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Important Update:

The University of Central Oklahoma physical campus will be closed to all but essential employees through May 31.
Alternative instructional delivery methods will be used for the rest of the spring semester, May intersession courses and summer blocks I and II. Many university services will continue to be available online. For more information, visit the university's COVID-19 website.

Associate Professor

University of Central Oklahoma

About

Caroline Bentley, Ph.D., is an associate professor of Biology and the Health Professions advisor at the University of Central Oklahoma. After graduating from high school in Michigan, she attended Oral Roberts University in Tulsa, Oklahoma, where she majored in biology with a pre-med concentration. She also was enrolled in several classes in Marine Biology as she has always had a strong interest in marine life. As an undergraduate, she was certified as an Advanced NAUI and PADI SCUBA diver, and enjoys diving when she is able.

She attended graduate school at the Virginia Institute of Marine Science at the College of William and Mary for a Masters in Marine Science degree. For her thesis, she combined her interest in microbiology with marine animals in a project studying a parasite of the eastern oyster. After obtaining her master’s degree in 1995, she was accepted into a doctoral program at the School of Fisheries at the University of Washington in Seattle, Washington. Her Ph.D. research focused on a bacterial pathogen of salmon using both molecular and histopathology methods to better understand the virulence mechanisms used by this pathogen.

After completing her Ph.D. in 2000, she was awarded a post-doctoral fellowship at the INRA Research Center in Jouy-en-Josas, France to work with a team investigating the immune mechanisms used by trout during viral infection. Then, in 2001, she accepted a position on a molecular biology team working for the American Type Culture Collection (ATCC), an international microbiology and biotechnology company in Manassas, Virginia. She began her teaching career at Oral Roberts University in Tulsa, Oklahoma, in the Department of Biology in 2004 to pursue a desire to teach undergraduate students. She then taught at Southern Nazarene University where she was professor and chair of Biology and the Health Professions Advisor. She joined the UCO biology faculty in 2016 to follow her passion in advising for the health professions as well as teaching microbiology. As the Health Professions Advisor at UCO, she works with students wanting to attend medical, dental, PA, or other graduate health programs through class advisement, interview preparation, and finding shadowing and volunteer opportunities with the goal of helping students become competitive applicants.

Education and Certifications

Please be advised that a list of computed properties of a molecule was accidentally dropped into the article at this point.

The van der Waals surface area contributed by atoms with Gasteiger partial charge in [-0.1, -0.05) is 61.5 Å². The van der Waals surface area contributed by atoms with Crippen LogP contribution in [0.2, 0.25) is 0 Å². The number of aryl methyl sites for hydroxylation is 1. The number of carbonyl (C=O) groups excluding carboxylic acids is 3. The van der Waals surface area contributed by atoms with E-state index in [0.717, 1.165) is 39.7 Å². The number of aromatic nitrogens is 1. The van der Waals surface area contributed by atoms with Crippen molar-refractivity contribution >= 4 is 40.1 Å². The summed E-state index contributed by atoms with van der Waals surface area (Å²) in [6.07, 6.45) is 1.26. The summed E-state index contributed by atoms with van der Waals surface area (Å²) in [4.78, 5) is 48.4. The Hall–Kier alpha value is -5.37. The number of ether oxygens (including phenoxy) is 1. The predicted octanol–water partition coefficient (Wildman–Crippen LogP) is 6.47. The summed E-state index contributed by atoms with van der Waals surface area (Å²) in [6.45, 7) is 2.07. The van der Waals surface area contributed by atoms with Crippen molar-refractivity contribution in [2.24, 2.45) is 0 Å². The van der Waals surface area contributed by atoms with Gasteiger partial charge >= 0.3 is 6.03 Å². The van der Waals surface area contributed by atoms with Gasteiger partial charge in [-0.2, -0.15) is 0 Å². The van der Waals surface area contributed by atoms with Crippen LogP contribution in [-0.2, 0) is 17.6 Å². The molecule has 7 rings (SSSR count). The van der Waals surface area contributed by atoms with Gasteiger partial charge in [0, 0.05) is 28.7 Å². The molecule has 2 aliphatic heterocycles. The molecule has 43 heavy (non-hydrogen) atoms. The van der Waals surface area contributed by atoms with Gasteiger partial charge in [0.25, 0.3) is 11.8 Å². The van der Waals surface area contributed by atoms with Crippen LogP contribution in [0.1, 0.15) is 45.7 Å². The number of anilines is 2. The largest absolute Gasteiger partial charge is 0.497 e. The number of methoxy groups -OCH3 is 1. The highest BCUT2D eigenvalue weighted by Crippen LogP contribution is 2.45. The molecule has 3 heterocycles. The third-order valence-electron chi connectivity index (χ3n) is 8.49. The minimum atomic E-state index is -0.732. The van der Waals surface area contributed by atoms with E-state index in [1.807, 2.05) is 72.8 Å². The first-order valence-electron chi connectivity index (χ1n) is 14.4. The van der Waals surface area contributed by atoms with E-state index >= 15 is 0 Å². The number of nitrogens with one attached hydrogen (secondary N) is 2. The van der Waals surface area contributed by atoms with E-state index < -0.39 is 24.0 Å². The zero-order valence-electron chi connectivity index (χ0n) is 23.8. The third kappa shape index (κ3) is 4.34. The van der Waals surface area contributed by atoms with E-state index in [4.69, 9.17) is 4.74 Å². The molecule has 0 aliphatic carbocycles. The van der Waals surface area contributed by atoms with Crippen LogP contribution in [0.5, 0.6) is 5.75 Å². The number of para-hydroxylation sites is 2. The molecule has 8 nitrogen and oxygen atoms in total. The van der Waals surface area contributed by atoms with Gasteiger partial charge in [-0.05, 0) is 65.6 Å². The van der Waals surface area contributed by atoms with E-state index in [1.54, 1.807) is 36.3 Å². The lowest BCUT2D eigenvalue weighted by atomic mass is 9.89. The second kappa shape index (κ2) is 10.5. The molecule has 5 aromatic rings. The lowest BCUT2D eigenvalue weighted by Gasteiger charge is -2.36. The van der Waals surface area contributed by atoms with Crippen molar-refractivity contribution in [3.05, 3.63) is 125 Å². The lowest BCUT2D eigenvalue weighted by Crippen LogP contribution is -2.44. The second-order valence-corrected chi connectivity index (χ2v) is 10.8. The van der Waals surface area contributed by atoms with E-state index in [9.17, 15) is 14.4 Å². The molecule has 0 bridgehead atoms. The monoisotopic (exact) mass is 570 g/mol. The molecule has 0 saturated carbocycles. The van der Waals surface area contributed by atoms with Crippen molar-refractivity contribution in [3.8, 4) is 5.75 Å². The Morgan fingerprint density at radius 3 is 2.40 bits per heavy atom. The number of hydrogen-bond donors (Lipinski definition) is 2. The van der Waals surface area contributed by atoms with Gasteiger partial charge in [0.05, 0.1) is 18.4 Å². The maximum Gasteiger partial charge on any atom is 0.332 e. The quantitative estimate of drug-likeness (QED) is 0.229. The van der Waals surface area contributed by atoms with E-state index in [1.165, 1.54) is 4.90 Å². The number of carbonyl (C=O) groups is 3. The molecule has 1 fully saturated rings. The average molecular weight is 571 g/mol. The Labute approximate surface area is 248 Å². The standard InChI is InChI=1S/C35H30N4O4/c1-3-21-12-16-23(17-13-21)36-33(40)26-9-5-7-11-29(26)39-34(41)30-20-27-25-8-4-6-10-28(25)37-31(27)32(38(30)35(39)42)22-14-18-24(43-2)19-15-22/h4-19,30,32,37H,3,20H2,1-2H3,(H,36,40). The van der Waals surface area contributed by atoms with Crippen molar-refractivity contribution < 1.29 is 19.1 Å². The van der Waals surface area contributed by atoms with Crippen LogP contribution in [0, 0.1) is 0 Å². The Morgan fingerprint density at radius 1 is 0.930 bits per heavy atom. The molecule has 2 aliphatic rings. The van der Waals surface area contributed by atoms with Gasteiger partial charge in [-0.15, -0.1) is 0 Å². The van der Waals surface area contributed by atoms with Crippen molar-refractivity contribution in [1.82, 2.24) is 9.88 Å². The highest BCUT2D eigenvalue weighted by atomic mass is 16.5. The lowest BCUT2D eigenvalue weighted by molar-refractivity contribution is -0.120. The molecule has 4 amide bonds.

• Oral Roberts University
    B.S.in Biology, Pre-Med Concentration
     
  • Virginia Institute of Marine Science, College of William and Mary
    M.A. in Marine Science
     
  • University of Washington
    Ph.D. in Fisheries

Interests

I’ve always been fascinated by the processes of microbial pathogenesis and immunology. I’ve worked on a project at OU Tulsa identifying changes in genes expressed during thymocyte development and then at OMRF looking at gene expression profiles in dendritic cells during viral exposure. I’ve also been interested in mobile genetic elements in bacteria that confer antibiotic resistance. Research projects with students have focused on the identification and characterization of bacteria isolated from wastewater treatment plants, local recreational lakes, and commercial meat products. Moreover, we have been interested in identifying antibiotic resistance levels in bacteria isolated from these local sources. Most recently, I have started a research project with a colleague in sociology to analyze levels of cultural competency in pre-health students. We are also developing resources to help students discover ways to increase their own cultural competency during their undergraduate career.

Classes Taught

  • BIO 1211     Non-Majors General Biology Laboratory
  • BIO 2000     Intro to Health Professions
  • BIO 3054     Microbiology for Majors

Research, Published Work, and Scholarly Activities

  • Marino, J., Tan, C., Taylor, A. A., Bentley, C., Van De Wiele,, C.J., Ranne, R., Paliotta, M., Broughan, T., T. K. Teague. 2010. Differential IL-7 responses in developing human thymocytes. Journal of Human Immunology, Vol. 71:4, p.329-333.
  • O’Farrell, C., Vaghefi, N., Cantonnet, M., Buteau, B., Boudinot, P., and A. Benmansour.  2002.  Global survey of transcript expression in rainbow trout leukocytes reveals a major contribution of interferon responsive genes in the early response to a rhabdovirus infection.  Journal of Virology 76(16):8040-8049.
  • O’Farrell, C.L., Elliott, D.G., and M.L. Landolt.  2000.  Mortality and kidney hisopathology of Chinook salmon Oncorhynchus tshawytscha exposed to virulent and attenuated Renibacterium salmoninarum strains. Diseases of Aquatic Organisms 43(3): 199-209.
  • O’Farrell, C.L., La Peyre, J.F., Paynter, K.T., and E.M. Burreson.  2000.  Osmotic tolerance and volume regulation in in vitro cultures of the oyster pathogen Perkinsus marinus.  Journal of Shellfish Research 19(1): 139-145.
  • O’Farrell, C.L. and M.S. Strom.  1999.  Differential expression of the virulence-associated protein p57 and characterization of its duplicated gene msa in virulent and attenuated strains of Renibacterium salmoninarum. Diseases of Aquatic Organisms 38(2): 115-123.

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